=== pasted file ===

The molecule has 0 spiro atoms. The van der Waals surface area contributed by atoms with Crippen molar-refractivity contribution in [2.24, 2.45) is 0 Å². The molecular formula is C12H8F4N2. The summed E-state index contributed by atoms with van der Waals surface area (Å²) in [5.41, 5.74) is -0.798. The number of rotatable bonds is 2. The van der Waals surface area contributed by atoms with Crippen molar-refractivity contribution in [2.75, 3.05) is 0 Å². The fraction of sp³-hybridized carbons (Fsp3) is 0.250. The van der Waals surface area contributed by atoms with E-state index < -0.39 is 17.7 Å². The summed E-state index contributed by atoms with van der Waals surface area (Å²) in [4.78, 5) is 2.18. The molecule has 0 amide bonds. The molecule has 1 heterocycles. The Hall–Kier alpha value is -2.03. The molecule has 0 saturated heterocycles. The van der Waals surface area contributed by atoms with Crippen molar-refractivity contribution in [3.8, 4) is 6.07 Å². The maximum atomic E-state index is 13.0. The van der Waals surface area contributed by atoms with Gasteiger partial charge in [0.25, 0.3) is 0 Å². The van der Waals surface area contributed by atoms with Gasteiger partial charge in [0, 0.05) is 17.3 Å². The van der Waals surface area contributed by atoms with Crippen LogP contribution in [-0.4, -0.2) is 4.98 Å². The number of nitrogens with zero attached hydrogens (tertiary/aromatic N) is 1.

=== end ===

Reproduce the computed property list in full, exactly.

The molecule has 0 spiro atoms. The van der Waals surface area contributed by atoms with Crippen molar-refractivity contribution in [2.24, 2.45) is 0 Å². The molecular formula is C12H8F4N2. The summed E-state index contributed by atoms with van der Waals surface area (Å²) in [5.41, 5.74) is -0.798. The number of rotatable bonds is 2. The van der Waals surface area contributed by atoms with Crippen molar-refractivity contribution in [2.75, 3.05) is 0 Å². The fraction of sp³-hybridized carbons (Fsp3) is 0.250. The van der Waals surface area contributed by atoms with E-state index < -0.39 is 17.7 Å². The summed E-state index contributed by atoms with van der Waals surface area (Å²) in [4.78, 5) is 2.18. The molecule has 0 amide bonds. The molecule has 1 heterocycles. The Hall–Kier alpha value is -2.03. The molecule has 0 saturated heterocycles. The van der Waals surface area contributed by atoms with Crippen molar-refractivity contribution in [3.8, 4) is 6.07 Å². The maximum atomic E-state index is 13.0. The van der Waals surface area contributed by atoms with Gasteiger partial charge in [0.25, 0.3) is 0 Å². The van der Waals surface area contributed by atoms with Gasteiger partial charge in [0, 0.05) is 17.3 Å². The van der Waals surface area contributed by atoms with Crippen LogP contribution in [-0.4, -0.2) is 4.98 Å². The number of nitrogens with zero attached hydrogens (tertiary/aromatic N) is 1.